NEWS
By Newsday | January 7, 1994
WASHINGTON -- It didn't go well for New York City's first black police commissioner when he publicly broached the subject of black-on-black crime more than six years ago."I was called an 'Uncle Tom' then," said former Commissioner Benjamin Ward, who termed the escalating rate of crimes against blacks by blacks one of the community's "dirty little secrets.""There's a kind of realization that has come around now that this violence will do us in if we don't do something about it," he said.Today and tomorrow, some of the nation's most influential black politicians, entertainers and civic leaders will meet in Washington for what they say will be a frank summit on what the black community can do to quell the devastating tide of black-on-black crime and youth violence.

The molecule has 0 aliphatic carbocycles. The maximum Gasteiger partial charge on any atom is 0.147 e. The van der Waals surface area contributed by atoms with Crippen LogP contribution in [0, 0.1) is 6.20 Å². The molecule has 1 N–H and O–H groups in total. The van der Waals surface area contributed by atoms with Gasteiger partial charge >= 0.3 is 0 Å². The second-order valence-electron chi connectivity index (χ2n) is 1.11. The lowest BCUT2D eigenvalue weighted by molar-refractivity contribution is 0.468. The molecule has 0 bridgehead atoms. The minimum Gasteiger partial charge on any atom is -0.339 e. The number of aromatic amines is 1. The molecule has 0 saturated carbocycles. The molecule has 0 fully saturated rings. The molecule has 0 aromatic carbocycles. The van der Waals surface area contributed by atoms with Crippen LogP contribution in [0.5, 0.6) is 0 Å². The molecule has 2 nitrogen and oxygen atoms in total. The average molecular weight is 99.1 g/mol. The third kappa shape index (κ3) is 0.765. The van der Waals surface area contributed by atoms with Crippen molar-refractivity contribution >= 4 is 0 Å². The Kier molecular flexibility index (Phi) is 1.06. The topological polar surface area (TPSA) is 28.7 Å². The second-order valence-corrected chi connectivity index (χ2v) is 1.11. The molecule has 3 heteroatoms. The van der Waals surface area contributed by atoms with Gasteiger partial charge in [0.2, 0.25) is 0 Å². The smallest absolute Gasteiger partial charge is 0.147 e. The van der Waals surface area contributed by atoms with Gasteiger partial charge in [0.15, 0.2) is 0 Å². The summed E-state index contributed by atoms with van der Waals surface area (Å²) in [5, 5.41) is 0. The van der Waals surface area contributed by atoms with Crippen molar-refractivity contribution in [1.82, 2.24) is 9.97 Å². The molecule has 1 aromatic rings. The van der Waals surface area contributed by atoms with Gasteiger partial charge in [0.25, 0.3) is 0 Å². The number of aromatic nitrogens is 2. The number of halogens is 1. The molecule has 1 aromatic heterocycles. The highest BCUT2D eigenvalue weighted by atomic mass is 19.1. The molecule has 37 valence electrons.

TOPIC
By Martin P. Welch | March 19, 2000
Last year's rampage at Columbine High School, the nation's worst schoolhouse shooting spree, left America numb and hoping such senseless killings would end. They haven't. Recently, a 6-year-old Michigan boy took a handgun to school and killed a classmate; a 7-year-old Alabama boy fatally shot a 5-year-old neighbor with an air gun loaded with pellets or BB shot; a man shot and killed three victims near Pittsburgh in an apparent hate crime; a Memphis gunman reportedly killed four people at a fire scene; and recently in Baltimore County, a mentally disturbed man allegedly shot and killed four people.
NEWS
By Josh Mitchell and Josh Mitchell,SUN STAFF | July 19, 2002